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Astronomers find large organic molecules in neighboring dwarf galaxy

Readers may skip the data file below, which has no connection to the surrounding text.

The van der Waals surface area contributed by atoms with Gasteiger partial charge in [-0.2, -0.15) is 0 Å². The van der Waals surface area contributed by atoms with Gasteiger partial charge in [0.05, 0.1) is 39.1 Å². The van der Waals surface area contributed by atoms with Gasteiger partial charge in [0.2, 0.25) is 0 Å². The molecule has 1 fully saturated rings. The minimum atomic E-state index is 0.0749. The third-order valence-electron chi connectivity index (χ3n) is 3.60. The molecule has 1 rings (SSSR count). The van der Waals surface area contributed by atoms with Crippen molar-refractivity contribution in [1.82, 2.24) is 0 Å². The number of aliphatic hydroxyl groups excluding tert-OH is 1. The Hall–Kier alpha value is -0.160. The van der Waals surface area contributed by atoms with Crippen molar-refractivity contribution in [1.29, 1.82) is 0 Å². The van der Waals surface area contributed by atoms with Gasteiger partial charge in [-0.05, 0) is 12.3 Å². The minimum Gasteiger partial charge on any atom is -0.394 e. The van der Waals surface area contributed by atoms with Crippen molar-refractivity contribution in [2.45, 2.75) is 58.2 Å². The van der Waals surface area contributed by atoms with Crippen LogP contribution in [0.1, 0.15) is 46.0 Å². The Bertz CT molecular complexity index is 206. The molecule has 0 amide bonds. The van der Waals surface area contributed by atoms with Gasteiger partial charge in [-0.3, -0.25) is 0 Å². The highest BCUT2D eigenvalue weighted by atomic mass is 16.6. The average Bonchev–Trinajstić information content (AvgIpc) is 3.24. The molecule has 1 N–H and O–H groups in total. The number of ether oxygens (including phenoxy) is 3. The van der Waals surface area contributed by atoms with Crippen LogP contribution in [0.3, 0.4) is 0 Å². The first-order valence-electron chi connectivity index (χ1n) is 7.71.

Astronomers studying a nearby dwarf galaxy have detected large organic molecules, suggesting that the basic chemical building blocks of life can form in places much more primitive than our own galaxy. Complex organic molecules, consisting of carbon bonded with other elements like oxygen and hydrogen, are common in the Milky Way, but it was uncertain whether they would be produced in certain dwarf galaxies like the neighboring Large Magellanic Cloud. This galaxy forms stars very slowly, so its chemical composition is primitive compared with that of the Milky Way, and elements like carbon and oxygen are relatively scarce. Astronomers used a radio telescope called the Atacama Large Millimeter/submillimeter Array (ALMA) to look for organic molecules in the Large Magellanic Cloud, located about 160,000 light-years from Earth. In two star-forming regions of the galaxy, ALMA picked up signals emanating from three complex organic molecules, including dimethyl ether and methyl formate, which had not previously been detected outside our own galaxy. The chemical composition of the Large Magellanic Cloud is similar to that of the early universe, so analyzing our galactic neighbor helps astronomers paint a clearer picture of how the chemistry of the universe evolved, the researchers write in a paper published this week in Astrophysical Journal Letters. Their recent finding suggests that the chemical basis for life may have formed when the universe was still quite young.